Missing My Mom on Mother’s Day

I miss my Mom every day but it’s brutal missing my Mom on Mother’s Day.

I’ve been dreading this day: the first Mother’s Day without my beautiful Mom. It’s gut-wrenching, and even more so than I expected coming on the heels of losing my precious Luca just days ago. Honestly I don’t even want to get out of bed today. And I might not.

But I did want to honor my Mom with a blog post today. I’m still grieving her loss and it’s been nearly a year now. I’ve been working on a tribute post for her but I haven’t yet finished it. I’ve been really struggling with it actually and I’m not quite sure why. After my Dad passed I had his tribute up in two days.

I’ve run the gamut of emotions these past eleven months. At times I felt like a pinball being flung around aimlessly and other times I was just plain stalled out, incapable of moving. I was removed and withdrawn from friends, having no desire to engage with anyone at all; and then when I did engage, I often had outrageous reactions very uncharacteristic of the person I am. I was angry, I was depressed, I was sad, I was envious of people who still had their moms and the unfairness of it all was a burning sting.

I felt extremely guilty about not finishing the tribute post that I had started. I’m no stranger to procrastination, that’s for sure, but I’ve really felt enormous guilt for not completing Mom’s tribute, as if I were letting my Mom down by not posting it and I wasn’t honoring her in the way she deserved to be honored.

Self-imposed deadlines came and went (“I’ll post it at the one month anniversary of her passing,” “The three-month mark will be a perfect time to post it,” “The six month anniversary is coming up and I really need to get this done”…). The more time that passed the more guilt I felt. I talked to a grief counselor about it because I was truly baffled at how I just seemed absolutely unable to finish it, and at the same time how could I dare let her down like this and not honor my amazing Mom?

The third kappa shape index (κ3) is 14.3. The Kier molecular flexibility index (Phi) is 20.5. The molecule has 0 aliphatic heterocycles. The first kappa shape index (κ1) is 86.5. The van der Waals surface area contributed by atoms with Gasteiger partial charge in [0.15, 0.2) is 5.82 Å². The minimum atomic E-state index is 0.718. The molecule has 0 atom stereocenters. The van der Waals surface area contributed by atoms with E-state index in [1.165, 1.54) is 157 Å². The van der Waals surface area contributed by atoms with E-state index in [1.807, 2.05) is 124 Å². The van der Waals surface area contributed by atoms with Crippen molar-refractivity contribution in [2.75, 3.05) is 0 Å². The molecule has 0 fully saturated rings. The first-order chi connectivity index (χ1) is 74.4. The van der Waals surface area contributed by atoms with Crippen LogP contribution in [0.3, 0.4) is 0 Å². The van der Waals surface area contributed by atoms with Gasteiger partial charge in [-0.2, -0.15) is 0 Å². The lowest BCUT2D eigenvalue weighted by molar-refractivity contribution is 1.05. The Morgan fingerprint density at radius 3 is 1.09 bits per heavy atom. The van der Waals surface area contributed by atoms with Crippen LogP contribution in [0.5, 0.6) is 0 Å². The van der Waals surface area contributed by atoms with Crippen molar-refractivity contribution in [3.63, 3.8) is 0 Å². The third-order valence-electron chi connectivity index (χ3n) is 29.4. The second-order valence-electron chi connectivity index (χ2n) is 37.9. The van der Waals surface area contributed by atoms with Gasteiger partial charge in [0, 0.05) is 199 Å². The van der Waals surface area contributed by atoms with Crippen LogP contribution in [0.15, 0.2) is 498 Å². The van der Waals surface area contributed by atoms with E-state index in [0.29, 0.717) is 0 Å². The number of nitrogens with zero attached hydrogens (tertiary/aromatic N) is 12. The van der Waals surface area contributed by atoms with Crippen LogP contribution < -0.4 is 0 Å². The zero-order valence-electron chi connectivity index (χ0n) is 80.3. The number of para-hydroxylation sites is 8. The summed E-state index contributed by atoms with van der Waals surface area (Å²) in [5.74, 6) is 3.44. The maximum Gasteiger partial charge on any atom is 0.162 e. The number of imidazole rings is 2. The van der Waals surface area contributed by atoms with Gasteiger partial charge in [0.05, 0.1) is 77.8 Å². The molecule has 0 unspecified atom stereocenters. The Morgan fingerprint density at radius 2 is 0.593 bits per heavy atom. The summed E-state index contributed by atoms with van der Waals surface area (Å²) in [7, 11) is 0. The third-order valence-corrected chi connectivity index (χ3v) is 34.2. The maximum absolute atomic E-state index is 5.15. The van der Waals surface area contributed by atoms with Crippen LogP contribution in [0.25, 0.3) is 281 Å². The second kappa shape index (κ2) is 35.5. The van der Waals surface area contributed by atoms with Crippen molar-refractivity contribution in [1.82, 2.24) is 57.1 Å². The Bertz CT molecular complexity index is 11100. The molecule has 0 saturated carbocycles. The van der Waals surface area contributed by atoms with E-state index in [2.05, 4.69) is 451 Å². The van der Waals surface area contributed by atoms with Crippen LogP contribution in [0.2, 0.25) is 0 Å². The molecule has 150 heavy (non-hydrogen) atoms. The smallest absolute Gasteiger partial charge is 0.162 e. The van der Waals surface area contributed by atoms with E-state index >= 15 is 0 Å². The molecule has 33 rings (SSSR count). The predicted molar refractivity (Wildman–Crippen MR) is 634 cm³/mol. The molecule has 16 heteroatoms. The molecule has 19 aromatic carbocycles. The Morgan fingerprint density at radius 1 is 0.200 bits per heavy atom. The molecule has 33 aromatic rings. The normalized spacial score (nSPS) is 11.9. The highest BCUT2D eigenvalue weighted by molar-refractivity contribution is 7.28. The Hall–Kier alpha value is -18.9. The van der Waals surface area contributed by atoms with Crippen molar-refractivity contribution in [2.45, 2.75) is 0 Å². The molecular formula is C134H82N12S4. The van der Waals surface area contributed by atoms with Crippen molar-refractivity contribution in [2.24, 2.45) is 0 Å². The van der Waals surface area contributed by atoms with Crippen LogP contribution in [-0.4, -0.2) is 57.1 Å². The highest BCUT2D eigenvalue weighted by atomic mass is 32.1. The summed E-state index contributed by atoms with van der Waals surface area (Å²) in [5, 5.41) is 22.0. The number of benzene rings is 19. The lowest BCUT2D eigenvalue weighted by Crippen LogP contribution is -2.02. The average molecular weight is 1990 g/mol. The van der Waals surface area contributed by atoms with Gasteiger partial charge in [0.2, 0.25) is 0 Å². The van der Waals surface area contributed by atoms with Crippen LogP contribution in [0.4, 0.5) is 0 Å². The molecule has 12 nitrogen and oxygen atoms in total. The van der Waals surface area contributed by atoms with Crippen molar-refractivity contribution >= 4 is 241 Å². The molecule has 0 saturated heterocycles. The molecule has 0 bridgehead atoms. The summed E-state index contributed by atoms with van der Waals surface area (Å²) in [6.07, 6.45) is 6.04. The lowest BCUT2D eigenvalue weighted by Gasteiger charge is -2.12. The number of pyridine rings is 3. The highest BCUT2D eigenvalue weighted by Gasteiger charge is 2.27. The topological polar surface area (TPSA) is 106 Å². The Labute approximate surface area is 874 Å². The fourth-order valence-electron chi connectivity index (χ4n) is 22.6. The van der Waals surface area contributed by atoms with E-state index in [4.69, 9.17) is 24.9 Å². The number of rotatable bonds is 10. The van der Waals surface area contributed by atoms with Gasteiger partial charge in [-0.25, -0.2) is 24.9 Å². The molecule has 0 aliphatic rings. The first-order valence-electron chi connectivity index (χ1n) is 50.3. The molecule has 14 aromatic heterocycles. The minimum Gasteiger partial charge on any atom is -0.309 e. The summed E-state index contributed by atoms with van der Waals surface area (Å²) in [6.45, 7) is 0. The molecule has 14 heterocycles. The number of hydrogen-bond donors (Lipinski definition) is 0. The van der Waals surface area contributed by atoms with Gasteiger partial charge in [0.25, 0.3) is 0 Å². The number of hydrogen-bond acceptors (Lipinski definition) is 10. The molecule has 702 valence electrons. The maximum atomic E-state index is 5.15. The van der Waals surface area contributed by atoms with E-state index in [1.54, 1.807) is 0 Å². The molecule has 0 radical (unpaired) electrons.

I’m glad I did talk to that grief counselor because I was able to at least quit beating myself up about it. He even said it wasn’t uncommon at all. How so? He said he often sees grieving people experience this same type of delay hurdle, like when one is not able to write the obituary or one can’t seem to order the headstone. He said it’s as if those things – and my tribute post – represent finality. An ending that can’t be reversed. Completing these things is like putting the period at the end of a sentence. Finality, like reaching that last word when you’re reading a great book that you don’t want to end.

I really got that. THAT hit home. So yeah, all this time has passed in these last eleven months and I haven’t been able to put the period at the end of the tribute sentence.

As today approached, I knew that Mother’s Day has forever changed for me. It will never ever be the same. Perhaps today, a day when people the world over honor their mothers, would be the perfect day to finally publish the tribute post for my Mom.

HOWEVER, yesterday I opened the Word document, started scrolling through it to see what else it needed to be complete and came to this realization: Holy Crap! This tribute is 11 pages long – and that’s without the photos! The word count at this point is showing to have 335 lines of text and nearly 6000 words! I can’t expect anyone to sit and read through all that!

So… I decided (this won’t surprise my blogging friends, I’m sure) to do a Mom Series. I’ll be able to share all that I want to share about my Mom, but just in smaller chunks. My Mom Series will be forthcoming.Today’s post is simply going to be a shout-out to my Mom and to all the amazing mothers out there.

I saw this on a Mother’s Day card and I really liked it:

When a mother says “I love you,”
she also means “I’d do anything for you.”
When she wishes you “Good night,” she’s saying “Your dreams are my dreams, too.”
And when she calls out “See you soon!” she’s promising
“I’ll be with you wherever you go.”